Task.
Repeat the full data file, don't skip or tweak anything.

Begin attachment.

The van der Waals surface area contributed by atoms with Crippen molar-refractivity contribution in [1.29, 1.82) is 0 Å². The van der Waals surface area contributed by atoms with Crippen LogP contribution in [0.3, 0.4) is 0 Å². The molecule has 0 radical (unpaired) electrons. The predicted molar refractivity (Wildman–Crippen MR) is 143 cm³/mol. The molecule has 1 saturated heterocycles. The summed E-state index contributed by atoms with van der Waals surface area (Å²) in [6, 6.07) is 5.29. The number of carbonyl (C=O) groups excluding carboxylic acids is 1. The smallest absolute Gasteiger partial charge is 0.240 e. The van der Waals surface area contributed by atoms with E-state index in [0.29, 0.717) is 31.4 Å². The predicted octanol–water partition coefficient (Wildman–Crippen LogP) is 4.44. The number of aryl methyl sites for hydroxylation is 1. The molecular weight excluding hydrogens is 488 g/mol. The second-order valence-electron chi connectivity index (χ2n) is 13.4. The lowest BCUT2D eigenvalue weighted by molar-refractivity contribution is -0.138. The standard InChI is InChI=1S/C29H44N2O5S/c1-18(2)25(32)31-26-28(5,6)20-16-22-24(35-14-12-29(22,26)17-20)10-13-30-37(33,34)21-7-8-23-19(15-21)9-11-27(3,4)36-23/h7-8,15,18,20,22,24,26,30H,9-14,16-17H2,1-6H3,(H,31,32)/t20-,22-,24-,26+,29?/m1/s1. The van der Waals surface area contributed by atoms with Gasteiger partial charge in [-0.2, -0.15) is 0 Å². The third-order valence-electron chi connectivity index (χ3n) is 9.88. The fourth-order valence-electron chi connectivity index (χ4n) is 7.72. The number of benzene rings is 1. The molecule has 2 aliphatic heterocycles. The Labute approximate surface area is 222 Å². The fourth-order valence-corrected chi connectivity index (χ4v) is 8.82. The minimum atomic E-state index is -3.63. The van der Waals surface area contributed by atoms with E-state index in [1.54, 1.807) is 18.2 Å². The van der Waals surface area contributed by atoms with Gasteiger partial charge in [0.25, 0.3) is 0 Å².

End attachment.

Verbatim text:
The van der Waals surface area contributed by atoms with Crippen molar-refractivity contribution in [1.29, 1.82) is 0 Å². The van der Waals surface area contributed by atoms with Crippen LogP contribution in [0.3, 0.4) is 0 Å². The molecule has 0 radical (unpaired) electrons. The predicted molar refractivity (Wildman–Crippen MR) is 143 cm³/mol. The molecule has 1 saturated heterocycles. The summed E-state index contributed by atoms with van der Waals surface area (Å²) in [6, 6.07) is 5.29. The number of carbonyl (C=O) groups excluding carboxylic acids is 1. The smallest absolute Gasteiger partial charge is 0.240 e. The van der Waals surface area contributed by atoms with E-state index in [0.29, 0.717) is 31.4 Å². The predicted octanol–water partition coefficient (Wildman–Crippen LogP) is 4.44. The number of aryl methyl sites for hydroxylation is 1. The molecular weight excluding hydrogens is 488 g/mol. The second-order valence-electron chi connectivity index (χ2n) is 13.4. The lowest BCUT2D eigenvalue weighted by molar-refractivity contribution is -0.138. The standard InChI is InChI=1S/C29H44N2O5S/c1-18(2)25(32)31-26-28(5,6)20-16-22-24(35-14-12-29(22,26)17-20)10-13-30-37(33,34)21-7-8-23-19(15-21)9-11-27(3,4)36-23/h7-8,15,18,20,22,24,26,30H,9-14,16-17H2,1-6H3,(H,31,32)/t20-,22-,24-,26+,29?/m1/s1. The van der Waals surface area contributed by atoms with Gasteiger partial charge in [-0.2, -0.15) is 0 Å². The third-order valence-electron chi connectivity index (χ3n) is 9.88. The fourth-order valence-electron chi connectivity index (χ4n) is 7.72. The number of benzene rings is 1. The molecule has 2 aliphatic heterocycles. The Labute approximate surface area is 222 Å². The fourth-order valence-corrected chi connectivity index (χ4v) is 8.82. The minimum atomic E-state index is -3.63. The van der Waals surface area contributed by atoms with E-state index in [1.54, 1.807) is 18.2 Å². The van der Waals surface area contributed by atoms with Gasteiger partial charge in [0.25, 0.3) is 0 Å².